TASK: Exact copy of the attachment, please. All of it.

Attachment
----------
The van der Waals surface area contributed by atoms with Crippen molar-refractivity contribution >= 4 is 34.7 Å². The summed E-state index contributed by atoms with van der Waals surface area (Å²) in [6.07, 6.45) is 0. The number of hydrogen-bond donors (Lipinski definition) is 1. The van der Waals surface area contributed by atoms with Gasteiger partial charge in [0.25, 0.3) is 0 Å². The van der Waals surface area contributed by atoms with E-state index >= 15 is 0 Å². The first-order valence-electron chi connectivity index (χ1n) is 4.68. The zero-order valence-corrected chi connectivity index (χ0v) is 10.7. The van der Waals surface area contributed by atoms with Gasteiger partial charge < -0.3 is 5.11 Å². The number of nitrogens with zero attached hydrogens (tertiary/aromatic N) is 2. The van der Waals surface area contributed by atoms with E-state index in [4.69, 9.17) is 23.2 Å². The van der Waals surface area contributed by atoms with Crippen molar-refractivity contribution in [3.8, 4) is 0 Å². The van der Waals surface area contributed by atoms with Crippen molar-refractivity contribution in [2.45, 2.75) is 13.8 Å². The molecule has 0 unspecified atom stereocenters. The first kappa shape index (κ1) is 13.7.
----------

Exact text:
The van der Waals surface area contributed by atoms with Crippen molar-refractivity contribution >= 4 is 34.7 Å². The summed E-state index contributed by atoms with van der Waals surface area (Å²) in [6.07, 6.45) is 0. The number of hydrogen-bond donors (Lipinski definition) is 1. The van der Waals surface area contributed by atoms with Gasteiger partial charge in [0.25, 0.3) is 0 Å². The van der Waals surface area contributed by atoms with E-state index >= 15 is 0 Å². The first-order valence-electron chi connectivity index (χ1n) is 4.68. The zero-order valence-corrected chi connectivity index (χ0v) is 10.7. The van der Waals surface area contributed by atoms with Gasteiger partial charge < -0.3 is 5.11 Å². The number of nitrogens with zero attached hydrogens (tertiary/aromatic N) is 2. The van der Waals surface area contributed by atoms with E-state index in [4.69, 9.17) is 23.2 Å². The van der Waals surface area contributed by atoms with Crippen molar-refractivity contribution in [3.8, 4) is 0 Å². The van der Waals surface area contributed by atoms with Crippen molar-refractivity contribution in [2.45, 2.75) is 13.8 Å². The molecule has 0 unspecified atom stereocenters. The first kappa shape index (κ1) is 13.7.